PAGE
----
Society is fascinated by twins, triplets and quads. As a mother of twins, I've become accustomed to being asked questions by curious, but well-meaning strangers. This was especially common in the early days, when my double buggy seemed to be a magnet for people. 'Are they twins?' (yes) 'Are they identical?' (I don't know) 'It must be much busier than just having one?' (I'm not sure. I've never had just one) 'How do you cope with two babies crying and not sleeping at the same time?' (with coffee... lots of it).
I've worked as an obstetrician for over 20 years, and during this time I've seen many mothers and families react to the news that they're expecting twins or triplets. One thing many people don't consider is that, whilst finding out you're pregnant with multiples can be very exciting; it can also be very scary. Not only are parents faced with the reality that they will have to cope with not one, but two (or even three or four) babies; but they are also told their pregnancy is high risk.
Improving maternity care is a hot topic at the moment, with the NHS releasing the findings of a year-long maternity review today. This report comes just three months after Health Secretary Jeremy Hunt revealed an ambitious plan to halve the number of stillbirths, neonatal and maternal deaths by 2030. It's especially encouraging to see multiple births, and other complicated pregnancies, mentioned throughout the report. This is ground-breaking, as in previous reports these pregnancies have been overlooked.
But now the hard work begins: ensuring these recommendations are implemented.
If we're to meet Jeremy Hunt's 2030 target, it's vital the recommendations of this report are taken into account. Multiples and other high risk pregnancies make up a disproportionate number of neonatal deaths and stillbirths. Each multiple birth baby is twice as likely to be stillborn as a singleton, and almost five times more likely to die in neonatal care. Sadly, the latest figures from the Office of National Statistics (ONS) show the multiple birth stillbirth rate rose by 11.5% between 2013 and 2014.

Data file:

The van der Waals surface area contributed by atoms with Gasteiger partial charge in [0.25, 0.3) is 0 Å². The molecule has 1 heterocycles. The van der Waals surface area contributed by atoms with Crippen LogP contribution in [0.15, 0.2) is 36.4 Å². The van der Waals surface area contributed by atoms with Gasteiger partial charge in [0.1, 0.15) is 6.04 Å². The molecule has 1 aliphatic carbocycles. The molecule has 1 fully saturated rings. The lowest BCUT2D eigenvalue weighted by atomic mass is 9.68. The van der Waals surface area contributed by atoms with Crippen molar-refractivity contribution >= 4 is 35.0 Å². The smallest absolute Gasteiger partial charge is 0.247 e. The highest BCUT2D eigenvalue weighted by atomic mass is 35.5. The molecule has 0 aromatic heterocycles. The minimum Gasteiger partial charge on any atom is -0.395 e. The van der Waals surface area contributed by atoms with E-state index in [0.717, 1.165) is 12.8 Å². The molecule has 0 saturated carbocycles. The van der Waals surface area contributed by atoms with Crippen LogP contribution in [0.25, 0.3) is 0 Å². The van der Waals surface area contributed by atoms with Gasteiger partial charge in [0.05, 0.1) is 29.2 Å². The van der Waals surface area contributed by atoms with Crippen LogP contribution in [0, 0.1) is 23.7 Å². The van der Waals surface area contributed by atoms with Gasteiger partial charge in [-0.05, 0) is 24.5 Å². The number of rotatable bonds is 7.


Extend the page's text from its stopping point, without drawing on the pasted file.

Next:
In addition, multiple birth parents have expressed high levels of dissatisfaction about the advice they received during their care. In a recent report released by Tamba, nearly a third of parents of multiples described the advice they received from their consultants as poor or very poor, up from 11 per cent in 2012. Likewise, dissatisfaction with the advice given by midwives has doubled amongst parents of multiples since 2012, rising from 16 per cent to 32 per cent.
I find it very distressing to hear that some multiple birth mothers are not receiving the care they need. As a trustee at Tamba, I hear many stories from parents who have had excellent care. However, sadly, the charity also gets many calls from parents who have not felt listened to or respected during their pregnancy. One mum recently told Tamba how her she nearly lost her two boys, because a twin-specific complication wasn't picked up until it was almost too late:
"After we had our 12 week scan we were told we were expecting non-identical twins. I was told this meant I would have less scans as there was less risk of complications [than an identical twin pregnancy], so I went eight weeks without a scan. Then, at our 20 week scan, we discovered that our boys had stage three twin-to-twin-transfusion syndrome, an illness which only affects identical twins who share a placenta. We were lucky that our boys both survived!"
Cases like this highlight what can go wrong when multiples do not have the specialist care they need, and this must change. In the past, multiples and other high risk groups have been overlooked when it comes to pregnancy care. Only 1.5% of maternities result in a multiple birth, yet twin and higher multiple babies account for 7% of all stillbirths and 13% of neonatal deaths.
The recommendations of the NHS Maternity Report are very exciting for multiple birth families. Now it's time for implementation.